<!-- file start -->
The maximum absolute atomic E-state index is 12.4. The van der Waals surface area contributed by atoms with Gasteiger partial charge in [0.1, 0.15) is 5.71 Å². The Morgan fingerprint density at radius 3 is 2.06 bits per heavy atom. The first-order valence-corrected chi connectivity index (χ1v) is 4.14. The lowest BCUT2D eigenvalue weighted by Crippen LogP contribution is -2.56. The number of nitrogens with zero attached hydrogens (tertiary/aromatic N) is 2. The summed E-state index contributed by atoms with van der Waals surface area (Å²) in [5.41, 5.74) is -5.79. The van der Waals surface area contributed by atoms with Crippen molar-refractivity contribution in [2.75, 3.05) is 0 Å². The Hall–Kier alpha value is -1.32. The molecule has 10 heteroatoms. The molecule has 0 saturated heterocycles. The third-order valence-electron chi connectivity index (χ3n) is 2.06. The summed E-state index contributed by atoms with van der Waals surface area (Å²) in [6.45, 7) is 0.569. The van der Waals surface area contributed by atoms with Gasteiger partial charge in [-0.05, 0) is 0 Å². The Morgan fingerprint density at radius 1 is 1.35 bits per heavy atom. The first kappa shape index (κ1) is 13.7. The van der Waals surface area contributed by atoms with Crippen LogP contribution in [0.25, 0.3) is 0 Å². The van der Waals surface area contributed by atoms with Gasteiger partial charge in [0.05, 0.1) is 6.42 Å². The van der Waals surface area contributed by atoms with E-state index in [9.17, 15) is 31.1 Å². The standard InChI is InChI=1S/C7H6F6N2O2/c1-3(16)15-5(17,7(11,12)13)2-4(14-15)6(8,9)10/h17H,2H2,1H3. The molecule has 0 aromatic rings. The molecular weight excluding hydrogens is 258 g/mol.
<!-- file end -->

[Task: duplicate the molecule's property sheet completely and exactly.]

The maximum absolute atomic E-state index is 12.4. The van der Waals surface area contributed by atoms with Gasteiger partial charge in [0.1, 0.15) is 5.71 Å². The Morgan fingerprint density at radius 3 is 2.06 bits per heavy atom. The first-order valence-corrected chi connectivity index (χ1v) is 4.14. The lowest BCUT2D eigenvalue weighted by Crippen LogP contribution is -2.56. The number of nitrogens with zero attached hydrogens (tertiary/aromatic N) is 2. The summed E-state index contributed by atoms with van der Waals surface area (Å²) in [5.41, 5.74) is -5.79. The van der Waals surface area contributed by atoms with Crippen molar-refractivity contribution in [2.75, 3.05) is 0 Å². The Hall–Kier alpha value is -1.32. The molecule has 10 heteroatoms. The molecule has 0 saturated heterocycles. The third-order valence-electron chi connectivity index (χ3n) is 2.06. The summed E-state index contributed by atoms with van der Waals surface area (Å²) in [6.45, 7) is 0.569. The van der Waals surface area contributed by atoms with Gasteiger partial charge in [-0.05, 0) is 0 Å². The Morgan fingerprint density at radius 1 is 1.35 bits per heavy atom. The first kappa shape index (κ1) is 13.7. The van der Waals surface area contributed by atoms with Crippen LogP contribution in [0.25, 0.3) is 0 Å². The van der Waals surface area contributed by atoms with Gasteiger partial charge in [0.05, 0.1) is 6.42 Å². The van der Waals surface area contributed by atoms with E-state index in [9.17, 15) is 31.1 Å². The standard InChI is InChI=1S/C7H6F6N2O2/c1-3(16)15-5(17,7(11,12)13)2-4(14-15)6(8,9)10/h17H,2H2,1H3. The molecule has 0 aromatic rings. The molecular weight excluding hydrogens is 258 g/mol.